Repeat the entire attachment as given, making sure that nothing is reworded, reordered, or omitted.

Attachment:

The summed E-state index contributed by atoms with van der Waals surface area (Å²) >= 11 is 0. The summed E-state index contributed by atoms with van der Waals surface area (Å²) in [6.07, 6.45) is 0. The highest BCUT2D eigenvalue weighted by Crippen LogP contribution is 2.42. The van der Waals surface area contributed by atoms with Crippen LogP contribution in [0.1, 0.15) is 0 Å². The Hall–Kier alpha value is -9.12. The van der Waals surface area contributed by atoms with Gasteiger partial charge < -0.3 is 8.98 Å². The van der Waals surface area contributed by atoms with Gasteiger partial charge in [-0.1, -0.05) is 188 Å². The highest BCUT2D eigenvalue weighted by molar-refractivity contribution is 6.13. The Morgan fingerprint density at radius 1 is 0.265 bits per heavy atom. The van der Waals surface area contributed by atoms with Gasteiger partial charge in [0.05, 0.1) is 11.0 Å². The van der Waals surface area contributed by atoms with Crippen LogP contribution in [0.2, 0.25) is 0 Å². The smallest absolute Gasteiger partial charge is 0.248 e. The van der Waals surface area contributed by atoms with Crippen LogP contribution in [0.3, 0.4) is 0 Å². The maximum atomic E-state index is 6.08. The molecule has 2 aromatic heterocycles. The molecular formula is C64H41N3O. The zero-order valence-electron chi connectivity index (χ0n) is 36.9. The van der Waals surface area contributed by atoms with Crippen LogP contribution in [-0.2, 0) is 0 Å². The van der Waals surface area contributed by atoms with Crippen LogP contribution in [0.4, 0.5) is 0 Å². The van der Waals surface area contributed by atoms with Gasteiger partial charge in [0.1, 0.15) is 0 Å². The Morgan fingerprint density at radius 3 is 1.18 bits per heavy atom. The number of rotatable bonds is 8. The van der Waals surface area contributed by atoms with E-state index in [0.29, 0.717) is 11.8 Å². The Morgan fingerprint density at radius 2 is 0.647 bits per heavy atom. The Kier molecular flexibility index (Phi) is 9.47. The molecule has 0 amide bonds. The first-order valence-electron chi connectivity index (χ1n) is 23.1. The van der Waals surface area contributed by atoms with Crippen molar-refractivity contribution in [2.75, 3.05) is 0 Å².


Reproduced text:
The summed E-state index contributed by atoms with van der Waals surface area (Å²) >= 11 is 0. The summed E-state index contributed by atoms with van der Waals surface area (Å²) in [6.07, 6.45) is 0. The highest BCUT2D eigenvalue weighted by Crippen LogP contribution is 2.42. The van der Waals surface area contributed by atoms with Crippen LogP contribution in [0.1, 0.15) is 0 Å². The Hall–Kier alpha value is -9.12. The van der Waals surface area contributed by atoms with Gasteiger partial charge < -0.3 is 8.98 Å². The van der Waals surface area contributed by atoms with Gasteiger partial charge in [-0.1, -0.05) is 188 Å². The highest BCUT2D eigenvalue weighted by molar-refractivity contribution is 6.13. The Morgan fingerprint density at radius 1 is 0.265 bits per heavy atom. The van der Waals surface area contributed by atoms with Gasteiger partial charge in [0.05, 0.1) is 11.0 Å². The van der Waals surface area contributed by atoms with Crippen LogP contribution in [0.2, 0.25) is 0 Å². The smallest absolute Gasteiger partial charge is 0.248 e. The van der Waals surface area contributed by atoms with Crippen LogP contribution in [0.3, 0.4) is 0 Å². The maximum atomic E-state index is 6.08. The molecule has 2 aromatic heterocycles. The molecular formula is C64H41N3O. The zero-order valence-electron chi connectivity index (χ0n) is 36.9. The van der Waals surface area contributed by atoms with Crippen LogP contribution in [-0.2, 0) is 0 Å². The van der Waals surface area contributed by atoms with Crippen LogP contribution in [0.4, 0.5) is 0 Å². The van der Waals surface area contributed by atoms with Gasteiger partial charge in [0.1, 0.15) is 0 Å². The Morgan fingerprint density at radius 3 is 1.18 bits per heavy atom. The number of rotatable bonds is 8. The van der Waals surface area contributed by atoms with E-state index in [0.29, 0.717) is 11.8 Å². The Morgan fingerprint density at radius 2 is 0.647 bits per heavy atom. The Kier molecular flexibility index (Phi) is 9.47. The molecule has 0 amide bonds. The first-order valence-electron chi connectivity index (χ1n) is 23.1. The van der Waals surface area contributed by atoms with Crippen molar-refractivity contribution in [2.75, 3.05) is 0 Å².